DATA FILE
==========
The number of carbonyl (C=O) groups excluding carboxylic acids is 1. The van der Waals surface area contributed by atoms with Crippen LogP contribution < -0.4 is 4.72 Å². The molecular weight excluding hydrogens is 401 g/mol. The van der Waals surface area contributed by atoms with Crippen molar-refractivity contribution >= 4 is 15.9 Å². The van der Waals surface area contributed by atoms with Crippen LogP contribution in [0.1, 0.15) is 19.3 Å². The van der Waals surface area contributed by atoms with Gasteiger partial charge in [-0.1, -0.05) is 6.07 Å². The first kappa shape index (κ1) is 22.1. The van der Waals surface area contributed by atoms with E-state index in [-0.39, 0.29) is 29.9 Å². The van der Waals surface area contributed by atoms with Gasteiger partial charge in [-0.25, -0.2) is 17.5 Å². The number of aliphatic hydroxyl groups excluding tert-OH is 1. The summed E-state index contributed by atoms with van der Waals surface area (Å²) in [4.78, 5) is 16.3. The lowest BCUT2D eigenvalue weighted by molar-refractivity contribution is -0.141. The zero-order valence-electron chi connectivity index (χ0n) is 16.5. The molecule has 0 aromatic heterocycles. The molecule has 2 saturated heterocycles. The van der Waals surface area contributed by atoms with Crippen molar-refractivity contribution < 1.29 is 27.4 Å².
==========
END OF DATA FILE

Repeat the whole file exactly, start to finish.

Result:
The number of carbonyl (C=O) groups excluding carboxylic acids is 1. The van der Waals surface area contributed by atoms with Crippen LogP contribution < -0.4 is 4.72 Å². The molecular weight excluding hydrogens is 401 g/mol. The van der Waals surface area contributed by atoms with Crippen molar-refractivity contribution >= 4 is 15.9 Å². The van der Waals surface area contributed by atoms with Crippen LogP contribution in [0.1, 0.15) is 19.3 Å². The van der Waals surface area contributed by atoms with Gasteiger partial charge in [-0.1, -0.05) is 6.07 Å². The first kappa shape index (κ1) is 22.1. The van der Waals surface area contributed by atoms with E-state index in [-0.39, 0.29) is 29.9 Å². The van der Waals surface area contributed by atoms with Gasteiger partial charge in [-0.25, -0.2) is 17.5 Å². The number of aliphatic hydroxyl groups excluding tert-OH is 1. The summed E-state index contributed by atoms with van der Waals surface area (Å²) in [4.78, 5) is 16.3. The lowest BCUT2D eigenvalue weighted by molar-refractivity contribution is -0.141. The zero-order valence-electron chi connectivity index (χ0n) is 16.5. The molecule has 0 aromatic heterocycles. The molecule has 2 saturated heterocycles. The van der Waals surface area contributed by atoms with Crippen molar-refractivity contribution < 1.29 is 27.4 Å².